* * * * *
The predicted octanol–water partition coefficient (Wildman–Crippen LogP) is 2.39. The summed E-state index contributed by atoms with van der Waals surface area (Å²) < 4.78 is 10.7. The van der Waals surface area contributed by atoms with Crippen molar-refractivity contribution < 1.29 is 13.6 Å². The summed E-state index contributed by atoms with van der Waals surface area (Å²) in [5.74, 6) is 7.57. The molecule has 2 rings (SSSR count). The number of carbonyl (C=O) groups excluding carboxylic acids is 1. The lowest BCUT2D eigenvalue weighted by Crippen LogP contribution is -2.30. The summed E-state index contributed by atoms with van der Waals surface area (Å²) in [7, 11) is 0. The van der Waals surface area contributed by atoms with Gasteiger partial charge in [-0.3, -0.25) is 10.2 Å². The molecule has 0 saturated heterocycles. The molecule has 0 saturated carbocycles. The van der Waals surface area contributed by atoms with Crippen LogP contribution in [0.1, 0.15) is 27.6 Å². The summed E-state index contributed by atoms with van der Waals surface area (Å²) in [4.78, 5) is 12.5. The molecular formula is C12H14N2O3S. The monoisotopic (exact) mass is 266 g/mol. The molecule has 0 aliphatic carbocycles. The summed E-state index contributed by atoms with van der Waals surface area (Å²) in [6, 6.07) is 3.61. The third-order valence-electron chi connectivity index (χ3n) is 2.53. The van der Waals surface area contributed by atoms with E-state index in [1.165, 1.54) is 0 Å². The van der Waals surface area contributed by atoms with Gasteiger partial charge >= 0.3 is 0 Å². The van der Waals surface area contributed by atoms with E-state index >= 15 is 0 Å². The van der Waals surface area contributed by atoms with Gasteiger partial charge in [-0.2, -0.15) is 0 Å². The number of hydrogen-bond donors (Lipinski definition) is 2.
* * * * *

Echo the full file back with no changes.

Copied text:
The predicted octanol–water partition coefficient (Wildman–Crippen LogP) is 2.39. The summed E-state index contributed by atoms with van der Waals surface area (Å²) < 4.78 is 10.7. The van der Waals surface area contributed by atoms with Crippen molar-refractivity contribution < 1.29 is 13.6 Å². The summed E-state index contributed by atoms with van der Waals surface area (Å²) in [5.74, 6) is 7.57. The molecule has 2 rings (SSSR count). The number of carbonyl (C=O) groups excluding carboxylic acids is 1. The lowest BCUT2D eigenvalue weighted by Crippen LogP contribution is -2.30. The summed E-state index contributed by atoms with van der Waals surface area (Å²) in [7, 11) is 0. The van der Waals surface area contributed by atoms with Gasteiger partial charge in [-0.3, -0.25) is 10.2 Å². The molecule has 0 saturated heterocycles. The molecule has 0 saturated carbocycles. The van der Waals surface area contributed by atoms with Crippen LogP contribution in [0.1, 0.15) is 27.6 Å². The summed E-state index contributed by atoms with van der Waals surface area (Å²) in [4.78, 5) is 12.5. The molecular formula is C12H14N2O3S. The monoisotopic (exact) mass is 266 g/mol. The molecule has 0 aliphatic carbocycles. The summed E-state index contributed by atoms with van der Waals surface area (Å²) in [6, 6.07) is 3.61. The third-order valence-electron chi connectivity index (χ3n) is 2.53. The van der Waals surface area contributed by atoms with E-state index in [1.165, 1.54) is 0 Å². The van der Waals surface area contributed by atoms with Gasteiger partial charge >= 0.3 is 0 Å². The van der Waals surface area contributed by atoms with E-state index >= 15 is 0 Å². The van der Waals surface area contributed by atoms with Gasteiger partial charge in [-0.2, -0.15) is 0 Å². The number of hydrogen-bond donors (Lipinski definition) is 2.